A Bad Week for Big Oil

Climate activists campaign to get the East Africa Crude Oil Pipeline stopped

A matrix of crises is simultaneously unfolding. Species are going extinct, atmospheric carbon levels are increasing, new diseases are emerging, and inequality is getting worse. In many ways things look bleak. All these crises call for a radical change of direction. That change may be happening. The signs of change are many, some are subtle and slow, but sometimes change can be sudden.

This week has been a terrible week for big oil, and a good week for climate activists. A Dutch court has ordered Royal Dutch Shell to cut emissions by 45% by 2030. Climate activists have also been influential as shareholders, with successful coups against the management of both Chevron and Exxon. All this unfolded only a week or so after the International Energy Agency released it’s ‘Net Zero by 2050’ report, which essentially advised against any new fossil fuel projects.

The French oil multinational Total is currently constructing the East African Crude Oil Pipeline, or EACOP, across Uganda and Tanzania. It will have devastating impacts on the local ecology and lock us into higher carbon emissions. Local activists are trying to stop it. Today Total is having their AGM. The news from IEA, Shell, Chevron and Exxon will no doubt be on their minds. EACOP is a project that should be cancelled.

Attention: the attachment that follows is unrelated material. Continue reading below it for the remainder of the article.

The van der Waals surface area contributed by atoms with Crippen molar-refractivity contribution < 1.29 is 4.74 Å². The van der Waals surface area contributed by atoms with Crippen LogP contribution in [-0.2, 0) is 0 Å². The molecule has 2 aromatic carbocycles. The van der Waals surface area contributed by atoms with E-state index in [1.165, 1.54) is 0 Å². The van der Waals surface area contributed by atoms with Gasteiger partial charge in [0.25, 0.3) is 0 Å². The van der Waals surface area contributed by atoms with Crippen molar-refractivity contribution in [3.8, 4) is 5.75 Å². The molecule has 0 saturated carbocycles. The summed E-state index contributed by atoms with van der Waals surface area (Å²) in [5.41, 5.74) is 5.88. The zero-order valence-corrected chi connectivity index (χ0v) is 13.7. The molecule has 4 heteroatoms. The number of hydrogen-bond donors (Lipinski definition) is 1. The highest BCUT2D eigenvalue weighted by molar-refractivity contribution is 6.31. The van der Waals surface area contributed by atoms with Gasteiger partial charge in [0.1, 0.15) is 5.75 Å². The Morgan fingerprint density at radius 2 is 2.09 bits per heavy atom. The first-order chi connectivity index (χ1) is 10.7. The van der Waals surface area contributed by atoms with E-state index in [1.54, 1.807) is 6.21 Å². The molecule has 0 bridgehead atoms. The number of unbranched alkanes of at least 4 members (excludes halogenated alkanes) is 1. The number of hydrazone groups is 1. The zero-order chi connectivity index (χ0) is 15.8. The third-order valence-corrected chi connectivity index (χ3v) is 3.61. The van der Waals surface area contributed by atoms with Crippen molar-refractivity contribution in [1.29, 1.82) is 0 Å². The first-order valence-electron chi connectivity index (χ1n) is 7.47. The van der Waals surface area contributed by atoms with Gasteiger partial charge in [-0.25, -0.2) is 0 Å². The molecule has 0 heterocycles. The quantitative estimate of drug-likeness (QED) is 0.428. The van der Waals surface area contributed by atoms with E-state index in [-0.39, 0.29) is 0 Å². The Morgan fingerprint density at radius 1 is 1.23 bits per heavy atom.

Shell is planning to appeal the Dutch court’s decision, and no doubt the management of Exxon, Chevron, Total and the others will try and keep their business as usual model going, with a token bit of greener investment in renewables to try and keep the activists quiet. Most of the oil majors have been involved in decades of systematic lying, backing climate denialism when their own research revealed the huge climate impacts of their industries. In my view most of them have left it too late to change. Probably most will go bankrupt. They have such vast assets which this week’s developments are making look increasingly like worthless stranded assets.

I just want to say a huge thank-you to climate activists everywhere. There are many more battles ahead, but let’s pause long enough to celebrate this week’s victories.

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